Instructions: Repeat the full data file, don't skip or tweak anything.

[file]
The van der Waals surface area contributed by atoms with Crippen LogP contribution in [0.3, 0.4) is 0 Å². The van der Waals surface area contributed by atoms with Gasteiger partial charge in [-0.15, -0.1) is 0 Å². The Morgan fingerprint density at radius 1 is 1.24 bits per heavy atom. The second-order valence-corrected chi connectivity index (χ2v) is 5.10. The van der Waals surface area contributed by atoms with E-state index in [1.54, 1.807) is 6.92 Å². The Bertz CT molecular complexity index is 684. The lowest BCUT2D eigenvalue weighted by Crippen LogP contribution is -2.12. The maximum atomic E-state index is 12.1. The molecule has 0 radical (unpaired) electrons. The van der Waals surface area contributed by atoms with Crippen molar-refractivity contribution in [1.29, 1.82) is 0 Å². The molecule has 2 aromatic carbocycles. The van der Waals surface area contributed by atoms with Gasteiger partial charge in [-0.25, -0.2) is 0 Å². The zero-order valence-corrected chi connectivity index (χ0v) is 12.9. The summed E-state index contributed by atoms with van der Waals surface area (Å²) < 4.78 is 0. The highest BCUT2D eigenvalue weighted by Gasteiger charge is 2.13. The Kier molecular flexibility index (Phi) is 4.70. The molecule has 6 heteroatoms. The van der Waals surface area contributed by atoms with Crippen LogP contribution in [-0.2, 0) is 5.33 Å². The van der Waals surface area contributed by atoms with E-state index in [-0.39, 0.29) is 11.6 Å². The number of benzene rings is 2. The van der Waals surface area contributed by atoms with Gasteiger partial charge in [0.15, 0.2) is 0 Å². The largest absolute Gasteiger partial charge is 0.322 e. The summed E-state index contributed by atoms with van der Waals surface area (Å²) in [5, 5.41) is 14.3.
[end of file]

The van der Waals surface area contributed by atoms with Crippen LogP contribution in [0.3, 0.4) is 0 Å². The van der Waals surface area contributed by atoms with Gasteiger partial charge in [-0.15, -0.1) is 0 Å². The Morgan fingerprint density at radius 1 is 1.24 bits per heavy atom. The second-order valence-corrected chi connectivity index (χ2v) is 5.10. The van der Waals surface area contributed by atoms with E-state index in [1.54, 1.807) is 6.92 Å². The Bertz CT molecular complexity index is 684. The lowest BCUT2D eigenvalue weighted by Crippen LogP contribution is -2.12. The maximum atomic E-state index is 12.1. The molecule has 0 radical (unpaired) electrons. The van der Waals surface area contributed by atoms with Crippen molar-refractivity contribution in [1.29, 1.82) is 0 Å². The molecule has 2 aromatic carbocycles. The van der Waals surface area contributed by atoms with Gasteiger partial charge in [-0.25, -0.2) is 0 Å². The zero-order valence-corrected chi connectivity index (χ0v) is 12.9. The summed E-state index contributed by atoms with van der Waals surface area (Å²) < 4.78 is 0. The highest BCUT2D eigenvalue weighted by Gasteiger charge is 2.13. The Kier molecular flexibility index (Phi) is 4.70. The molecule has 6 heteroatoms. The van der Waals surface area contributed by atoms with Crippen LogP contribution in [-0.2, 0) is 5.33 Å². The van der Waals surface area contributed by atoms with E-state index in [-0.39, 0.29) is 11.6 Å². The number of benzene rings is 2. The van der Waals surface area contributed by atoms with Gasteiger partial charge in [0.15, 0.2) is 0 Å². The largest absolute Gasteiger partial charge is 0.322 e. The summed E-state index contributed by atoms with van der Waals surface area (Å²) in [5, 5.41) is 14.3.